MHG9877 - Burnt Mound - Kilearnan


No summary available.

Type and Period (1)

  • BURNT MOUND (Middle Bronze Age to Early Iron Age - 1260 BC to 400 BC)

Protected Status

  • None recorded

Full Description

At NC 9534 1747, in a sheltered position in rising moorland open to the NE, is a burnt mound; it is roughly oval, measuring some 14m E-W by 12m, with a depression in the E side opening out onto the bed of a dried-up stream. The mound is 1.5m high and the content of heat-stained stones and blackened earth is exposed by erosion and rabbit burrowing. Surveyed at 1:10,560.
Visited by OS (J M) 12 May 1976.

Forestry ploughing by the Forestry Commission in 1982 at Kilearnan prompted survey and excavation work led by J Barber and commissioned by Historic Buildings and Monuments (predecessor organisation to Historic Scotland). Several monuments were investigated, including hut circles, cairns, and burnt mounds. This burnt mound had been recorded by the Ordnance Survey in 1976. It was said to be 14 m east-west by 12 m north/south and 1.5 m high, with a depression to its east side which opened onto a dry stream-bed. During the 1982 survey the monument was recognizable as a horseshoe-shaped mound of approximately the dimensions given above. The whole area had been ploughed by the Forestry Commission and the previously noted stream-bed was no longer visible on the ground, although a contour survey indicated a depression running approximately north/south in the correct position. Surface indications suggested that no great damage had resulted to the monument from ploughing, with only the uppermost layers disturbed, exposing angular fragments of fire-cracked stone and flecks of charcoal in the upcast. A small-scale excavation of this mound was carried out. The aims were to investigate the depression for evidence of a pit or trough and to sample charcoal-bearing layers, any buried soils and layers within the expected pit for environmental and dating purposes. Extreme weather conditions militated against completion and the investigation of this monument was continued during the 1983 season. The trench was small in relation to the size of the mound. Four phases of activity were represented, three of which were connected with the heating of stone. If the interpretation of two soil formations over an abandoned site is correct, then a period of at least 600 years must have elapsed between its use in Phase 1 and its re¬use in Phase 3, as such brown-earth soils may have taken a few hundred years to develop in each case. The stone revetments within the Phase 3 pit were purely structural and, even if partly robbed, could never have been watertight. If the pit was used for boiling water, it must have had a watertight lining probably in the form of a wooden trough or skins over a wooden frame, but no trace of a lining was found although corner posts were specifically looked for. The final appearance of the mound seems to be largely due to activity in Phase 3 and the amount of material dumped at this time would suggest that use continued over a longer period, or more frequently, than on previous occasions. Phase 4 is probably best interpreted as the use of the monument by itinerants who built a fire in the lee of the convenient windbreak afforded by the mound. Pollen samples were taken from various contexts but in several cases pollen survival was negligible. Pollen in the first of the brown-earth soils comprised 50% alder, 25% grasses and 10% dandelion family. An open woodland with some grasses and herbs is indicated, not unlike and possibly contemporary with the flagstone-level sample from Hut 2. No context from Phase 1 produced enough charcoal for radiocarbon dating, but Phase 2 was represented by two dates: 1150—830 cal BC (GU-1914) for material behind the third phase revetment in the pit; and 1260-810 cal BC (GU-1921) for charcoal from dumped material. Two dates related to Phase 3 were also obtained. The lowest fill from the Phase 3 pit produced a date of 1050-400 cal BC (GU-1912), while charcoal within the Phase 3 dump was dated to 1130-790 cal BC (GU-1913). Phase 4, when the mound was long abandoned, was dated to cal AD 1300-1490 (GU-1915) using charcoal retrieved from the hearth. The long time-span between the first use of the site and the third phase, suggested by the brown-earth development, cannot be corroborated from the radiocarbon results; but due to the potential problem of later charcoal washing down through the stony mound material to contaminate earlier strata, these results are not interpreted here as definite disproof. <1>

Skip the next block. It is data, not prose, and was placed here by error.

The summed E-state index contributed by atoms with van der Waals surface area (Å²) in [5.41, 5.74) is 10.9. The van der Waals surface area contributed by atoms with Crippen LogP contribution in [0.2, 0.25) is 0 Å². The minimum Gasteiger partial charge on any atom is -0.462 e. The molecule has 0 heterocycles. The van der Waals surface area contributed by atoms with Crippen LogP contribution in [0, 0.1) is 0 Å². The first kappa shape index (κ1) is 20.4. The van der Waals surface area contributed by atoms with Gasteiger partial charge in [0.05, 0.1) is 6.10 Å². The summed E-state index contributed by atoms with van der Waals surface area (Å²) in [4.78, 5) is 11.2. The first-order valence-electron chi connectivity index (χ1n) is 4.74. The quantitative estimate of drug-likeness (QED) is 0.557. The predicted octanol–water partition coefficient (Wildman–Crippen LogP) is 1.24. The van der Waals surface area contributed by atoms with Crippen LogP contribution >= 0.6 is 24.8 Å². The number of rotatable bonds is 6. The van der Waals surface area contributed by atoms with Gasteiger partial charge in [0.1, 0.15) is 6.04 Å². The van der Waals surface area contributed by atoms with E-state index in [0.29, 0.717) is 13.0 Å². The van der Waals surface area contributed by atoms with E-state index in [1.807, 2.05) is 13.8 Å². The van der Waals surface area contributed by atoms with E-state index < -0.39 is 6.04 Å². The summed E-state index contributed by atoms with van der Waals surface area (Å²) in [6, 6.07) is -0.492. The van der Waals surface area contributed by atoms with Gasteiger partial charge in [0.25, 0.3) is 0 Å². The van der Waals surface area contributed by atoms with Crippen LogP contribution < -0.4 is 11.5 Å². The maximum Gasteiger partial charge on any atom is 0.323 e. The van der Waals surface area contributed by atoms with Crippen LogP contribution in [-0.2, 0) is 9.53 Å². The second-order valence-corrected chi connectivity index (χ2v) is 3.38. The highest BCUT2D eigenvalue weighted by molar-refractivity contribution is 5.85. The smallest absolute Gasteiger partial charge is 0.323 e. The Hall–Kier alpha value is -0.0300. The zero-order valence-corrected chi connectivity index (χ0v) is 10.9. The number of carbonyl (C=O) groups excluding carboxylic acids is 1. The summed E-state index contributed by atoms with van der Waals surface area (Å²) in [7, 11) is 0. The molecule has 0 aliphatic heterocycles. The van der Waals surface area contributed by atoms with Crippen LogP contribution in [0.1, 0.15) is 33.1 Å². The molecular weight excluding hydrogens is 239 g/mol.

The site was Scheduled with other monuments in the vicinity in 1988.

Following re-assessment, the Scheduling was revoked by Historic Environment Scotland in 2016. <2>

Sources/Archives (2)



Grid reference Centred NC 9534 1747 (24m by 24m) (2 map features)
Map sheet NC91NE
Geographical Area SUTHERLAND
Civil Parish KILDONAN

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